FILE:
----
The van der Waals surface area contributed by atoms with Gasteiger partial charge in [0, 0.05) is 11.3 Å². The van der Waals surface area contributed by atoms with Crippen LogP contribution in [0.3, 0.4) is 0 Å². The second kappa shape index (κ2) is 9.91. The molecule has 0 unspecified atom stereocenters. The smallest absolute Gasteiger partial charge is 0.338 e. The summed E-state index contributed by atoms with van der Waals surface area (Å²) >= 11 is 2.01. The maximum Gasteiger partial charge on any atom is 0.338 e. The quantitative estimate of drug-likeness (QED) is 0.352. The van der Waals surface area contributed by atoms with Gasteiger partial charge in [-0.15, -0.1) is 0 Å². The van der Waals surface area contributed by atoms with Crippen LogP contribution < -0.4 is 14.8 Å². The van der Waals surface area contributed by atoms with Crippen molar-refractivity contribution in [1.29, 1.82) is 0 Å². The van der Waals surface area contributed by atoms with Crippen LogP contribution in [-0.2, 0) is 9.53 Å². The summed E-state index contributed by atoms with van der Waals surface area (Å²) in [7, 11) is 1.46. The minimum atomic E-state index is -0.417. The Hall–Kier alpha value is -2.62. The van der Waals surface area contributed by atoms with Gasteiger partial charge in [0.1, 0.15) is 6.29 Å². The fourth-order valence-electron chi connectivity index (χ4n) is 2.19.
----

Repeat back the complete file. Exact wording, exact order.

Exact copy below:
The van der Waals surface area contributed by atoms with Gasteiger partial charge in [0, 0.05) is 11.3 Å². The van der Waals surface area contributed by atoms with Crippen LogP contribution in [0.3, 0.4) is 0 Å². The second kappa shape index (κ2) is 9.91. The molecule has 0 unspecified atom stereocenters. The smallest absolute Gasteiger partial charge is 0.338 e. The summed E-state index contributed by atoms with van der Waals surface area (Å²) >= 11 is 2.01. The maximum Gasteiger partial charge on any atom is 0.338 e. The quantitative estimate of drug-likeness (QED) is 0.352. The van der Waals surface area contributed by atoms with Gasteiger partial charge in [-0.15, -0.1) is 0 Å². The van der Waals surface area contributed by atoms with Crippen LogP contribution < -0.4 is 14.8 Å². The van der Waals surface area contributed by atoms with Crippen molar-refractivity contribution in [1.29, 1.82) is 0 Å². The van der Waals surface area contributed by atoms with Crippen LogP contribution in [-0.2, 0) is 9.53 Å². The summed E-state index contributed by atoms with van der Waals surface area (Å²) in [7, 11) is 1.46. The minimum atomic E-state index is -0.417. The Hall–Kier alpha value is -2.62. The van der Waals surface area contributed by atoms with Gasteiger partial charge in [0.1, 0.15) is 6.29 Å². The fourth-order valence-electron chi connectivity index (χ4n) is 2.19.